Q.20 With the help of a diagram, show arrangement of two plane mirrors, such that incident ray and reflected ray becomes parallel to each other irrespective of angle of incidence.

Incident ray and reflected ray will always be parallel to each other if two plane mirrors are placed perpendicular to each other as shown in figure.

Construct ray diagrams to illustrate the formation of a virtual image in a plane mirror

1. First you draw your object, a short straight line will do to keep things simple. And you draw a plane mirror in the centre.

2. You draw light rays as straight lines from the 2 ends of your line, 2-3 will do.

3. Reflect this off the plane mirror in the centre of your page. (Remember the law of reflection, the angle of incidence=the angle of reflection.)

4. Then you extend these reflected light rays beyond the plane mirror. Like the above diagram. See how the dotted lines are extended 'into' the mirror?

5. Remember you drew lines from both ends of your object? Well where the dotted lines meet behind the mirror will form the 2 ends of the virtual image of your object. Try it!

6. Notice that the virtual image is the same size as the object, but is laterally inverted.

7. Lateral inversion is basically reversing your image from left to right. If you look in a mirror and part your hair to your left, when people see you they actually see the hair parting as to the right. 


Q.21 Mention some uses of plane mirrors:

A plane mirror is used:

• As a looking glass to view ourselves

• By interior designers to create an illusion of depth

• To fold light as in a periscope and other optical instruments

• To make kaleidoscope, an interesting toy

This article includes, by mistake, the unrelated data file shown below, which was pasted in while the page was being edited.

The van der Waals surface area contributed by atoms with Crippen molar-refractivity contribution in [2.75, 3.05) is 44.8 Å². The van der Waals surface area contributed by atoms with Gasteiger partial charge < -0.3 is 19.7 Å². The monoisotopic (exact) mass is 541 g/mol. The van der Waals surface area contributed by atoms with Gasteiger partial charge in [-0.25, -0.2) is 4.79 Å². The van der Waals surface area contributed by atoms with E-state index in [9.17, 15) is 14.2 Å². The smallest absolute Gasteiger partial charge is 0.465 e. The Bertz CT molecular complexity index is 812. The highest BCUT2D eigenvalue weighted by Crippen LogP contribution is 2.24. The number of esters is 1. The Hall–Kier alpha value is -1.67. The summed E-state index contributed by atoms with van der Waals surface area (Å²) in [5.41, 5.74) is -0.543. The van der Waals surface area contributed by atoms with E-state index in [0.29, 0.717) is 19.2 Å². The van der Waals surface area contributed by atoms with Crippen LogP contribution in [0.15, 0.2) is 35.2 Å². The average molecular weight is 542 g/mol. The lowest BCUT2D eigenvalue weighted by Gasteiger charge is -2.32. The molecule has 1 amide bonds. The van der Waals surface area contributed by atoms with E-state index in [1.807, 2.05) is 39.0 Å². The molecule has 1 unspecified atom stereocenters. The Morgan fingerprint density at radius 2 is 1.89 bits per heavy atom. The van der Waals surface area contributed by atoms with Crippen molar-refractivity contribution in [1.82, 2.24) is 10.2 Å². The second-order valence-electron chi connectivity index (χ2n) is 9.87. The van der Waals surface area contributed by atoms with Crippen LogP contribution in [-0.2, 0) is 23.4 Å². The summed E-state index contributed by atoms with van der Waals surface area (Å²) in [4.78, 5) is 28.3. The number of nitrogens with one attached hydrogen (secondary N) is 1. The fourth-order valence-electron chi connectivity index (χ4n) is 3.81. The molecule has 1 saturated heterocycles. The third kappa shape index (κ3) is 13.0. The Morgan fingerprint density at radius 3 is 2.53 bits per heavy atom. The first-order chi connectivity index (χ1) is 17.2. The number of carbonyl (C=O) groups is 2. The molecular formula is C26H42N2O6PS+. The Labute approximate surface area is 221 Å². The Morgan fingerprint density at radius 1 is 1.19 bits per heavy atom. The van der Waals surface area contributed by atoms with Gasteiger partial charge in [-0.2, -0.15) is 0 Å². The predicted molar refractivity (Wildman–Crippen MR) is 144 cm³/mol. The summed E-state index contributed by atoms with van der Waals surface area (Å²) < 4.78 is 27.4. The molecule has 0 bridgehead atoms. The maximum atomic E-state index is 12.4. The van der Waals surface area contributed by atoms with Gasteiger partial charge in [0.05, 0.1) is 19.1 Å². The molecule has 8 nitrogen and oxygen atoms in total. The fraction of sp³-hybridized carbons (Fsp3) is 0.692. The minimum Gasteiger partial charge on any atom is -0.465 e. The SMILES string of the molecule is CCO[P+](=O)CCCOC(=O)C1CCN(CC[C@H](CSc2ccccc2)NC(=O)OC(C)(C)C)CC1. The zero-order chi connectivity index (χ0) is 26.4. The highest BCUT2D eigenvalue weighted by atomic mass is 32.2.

Spherical Mirrors 

Q.22 What are the different types of spherical mirrors?

Types of Spherical Mirror :

Concave Mirror : Spherical mirror with reflecting surface curved inwards is called concave mirror. A concave mirror is also known as Converging Mirror as it converges the incident rays after reflection.

Convex Mirror : Spherical mirror with reflecting surface curved outwards is called convex mirror. A convex mirror is also known as Diverging Mirror as it diverges the incident rays after reflection.


Q.23 Define the following terms in the case of spherical mirror

1. Pole

2. Centre of curvature

3. Radius of curvature

4. Aperture

5. Principal axis

6. Principal focus

7. Focal length

1. Pole : The centre of reflecting surface of a spherical mirror is known as Pole. Pole lies on the surface of spherical mirror. Pole is generally represented by ‘P’. The middle point of the mirror is  called pole of the mirror.

2. Centre of Curvature : The reflecting surface of a spherical mirror forms a part of a sphere. This sphere has a centre. This point is called the centre of curvature of the spherical mirror. It is represented by the letter C.

In the case of concave mirror centre of curvature lies in front of the reflecting surface. On the other hand, centre of curvature lies behind the reflecting surface in the case of convex mirror.

Fig: Convex Mirror

3. Radius of Curvature: The radius of sphere of which the reflecting surface of a spherical mirror is a part  is called the Radius of Curvature of the spherical mirror. The radius of curvature of a spherical mirror is denoted by letter ‘R’.

Similar to centre of curvature, radius of curvature lies in front of concave mirror and lies behind the convex mirror and is not a part of the mirror as it lies outside the mirror.

4. Aperture: The diameter of reflecting surface of a spherical mirror is called aperture.